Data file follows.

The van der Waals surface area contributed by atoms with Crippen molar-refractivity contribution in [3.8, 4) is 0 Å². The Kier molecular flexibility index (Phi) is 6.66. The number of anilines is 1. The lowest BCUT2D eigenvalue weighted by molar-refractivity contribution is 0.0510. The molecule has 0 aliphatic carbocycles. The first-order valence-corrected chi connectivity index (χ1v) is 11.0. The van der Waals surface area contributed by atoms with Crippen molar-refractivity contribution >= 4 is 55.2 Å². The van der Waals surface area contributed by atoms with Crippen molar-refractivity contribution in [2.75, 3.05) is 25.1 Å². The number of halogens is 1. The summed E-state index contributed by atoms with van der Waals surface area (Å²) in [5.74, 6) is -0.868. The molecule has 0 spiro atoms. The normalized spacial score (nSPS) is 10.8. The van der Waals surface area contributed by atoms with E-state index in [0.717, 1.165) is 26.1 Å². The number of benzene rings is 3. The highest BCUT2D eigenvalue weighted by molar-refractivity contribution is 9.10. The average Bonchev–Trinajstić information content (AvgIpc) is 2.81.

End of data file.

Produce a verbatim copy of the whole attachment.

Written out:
The van der Waals surface area contributed by atoms with Crippen molar-refractivity contribution in [3.8, 4) is 0 Å². The Kier molecular flexibility index (Phi) is 6.66. The number of anilines is 1. The lowest BCUT2D eigenvalue weighted by molar-refractivity contribution is 0.0510. The molecule has 0 aliphatic carbocycles. The first-order valence-corrected chi connectivity index (χ1v) is 11.0. The van der Waals surface area contributed by atoms with Crippen molar-refractivity contribution >= 4 is 55.2 Å². The van der Waals surface area contributed by atoms with Crippen molar-refractivity contribution in [2.75, 3.05) is 25.1 Å². The number of halogens is 1. The summed E-state index contributed by atoms with van der Waals surface area (Å²) in [5.74, 6) is -0.868. The molecule has 0 spiro atoms. The normalized spacial score (nSPS) is 10.8. The van der Waals surface area contributed by atoms with E-state index in [0.717, 1.165) is 26.1 Å². The number of benzene rings is 3. The highest BCUT2D eigenvalue weighted by molar-refractivity contribution is 9.10. The average Bonchev–Trinajstić information content (AvgIpc) is 2.81.